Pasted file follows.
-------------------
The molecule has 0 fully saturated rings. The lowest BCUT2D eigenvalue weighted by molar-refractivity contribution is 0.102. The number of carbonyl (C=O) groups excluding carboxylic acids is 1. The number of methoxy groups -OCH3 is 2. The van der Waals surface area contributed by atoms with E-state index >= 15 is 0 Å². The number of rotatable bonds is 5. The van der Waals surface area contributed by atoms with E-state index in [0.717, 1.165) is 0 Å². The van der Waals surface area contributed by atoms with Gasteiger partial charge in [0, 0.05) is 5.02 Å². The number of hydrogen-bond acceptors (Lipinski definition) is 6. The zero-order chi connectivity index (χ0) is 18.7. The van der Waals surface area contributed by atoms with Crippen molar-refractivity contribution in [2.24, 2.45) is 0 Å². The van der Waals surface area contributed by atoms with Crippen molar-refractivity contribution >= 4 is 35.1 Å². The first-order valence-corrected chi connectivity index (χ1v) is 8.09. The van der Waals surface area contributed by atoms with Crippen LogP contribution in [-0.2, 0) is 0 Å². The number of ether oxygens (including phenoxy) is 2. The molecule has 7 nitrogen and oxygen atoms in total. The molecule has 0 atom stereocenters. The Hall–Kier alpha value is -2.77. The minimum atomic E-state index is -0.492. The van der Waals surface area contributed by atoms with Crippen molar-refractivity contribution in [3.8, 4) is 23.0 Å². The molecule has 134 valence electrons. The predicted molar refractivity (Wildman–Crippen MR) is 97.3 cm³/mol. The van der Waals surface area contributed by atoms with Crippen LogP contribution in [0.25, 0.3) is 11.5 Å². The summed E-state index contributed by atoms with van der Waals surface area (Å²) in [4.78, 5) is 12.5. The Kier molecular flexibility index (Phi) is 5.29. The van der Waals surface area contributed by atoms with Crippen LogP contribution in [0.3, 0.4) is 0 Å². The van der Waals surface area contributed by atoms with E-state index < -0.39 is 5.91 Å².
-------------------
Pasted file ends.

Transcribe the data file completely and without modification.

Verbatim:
The molecule has 0 fully saturated rings. The lowest BCUT2D eigenvalue weighted by molar-refractivity contribution is 0.102. The number of carbonyl (C=O) groups excluding carboxylic acids is 1. The number of methoxy groups -OCH3 is 2. The van der Waals surface area contributed by atoms with E-state index >= 15 is 0 Å². The number of rotatable bonds is 5. The van der Waals surface area contributed by atoms with E-state index in [0.717, 1.165) is 0 Å². The van der Waals surface area contributed by atoms with Gasteiger partial charge in [0, 0.05) is 5.02 Å². The number of hydrogen-bond acceptors (Lipinski definition) is 6. The zero-order chi connectivity index (χ0) is 18.7. The van der Waals surface area contributed by atoms with Crippen molar-refractivity contribution in [2.24, 2.45) is 0 Å². The van der Waals surface area contributed by atoms with Crippen molar-refractivity contribution >= 4 is 35.1 Å². The first-order valence-corrected chi connectivity index (χ1v) is 8.09. The van der Waals surface area contributed by atoms with Crippen LogP contribution in [-0.2, 0) is 0 Å². The number of ether oxygens (including phenoxy) is 2. The molecule has 7 nitrogen and oxygen atoms in total. The molecule has 0 atom stereocenters. The Hall–Kier alpha value is -2.77. The minimum atomic E-state index is -0.492. The van der Waals surface area contributed by atoms with Crippen molar-refractivity contribution in [3.8, 4) is 23.0 Å². The molecule has 134 valence electrons. The predicted molar refractivity (Wildman–Crippen MR) is 97.3 cm³/mol. The van der Waals surface area contributed by atoms with Crippen LogP contribution in [0.25, 0.3) is 11.5 Å². The summed E-state index contributed by atoms with van der Waals surface area (Å²) in [4.78, 5) is 12.5. The Kier molecular flexibility index (Phi) is 5.29. The van der Waals surface area contributed by atoms with Crippen LogP contribution in [0.3, 0.4) is 0 Å². The van der Waals surface area contributed by atoms with E-state index < -0.39 is 5.91 Å².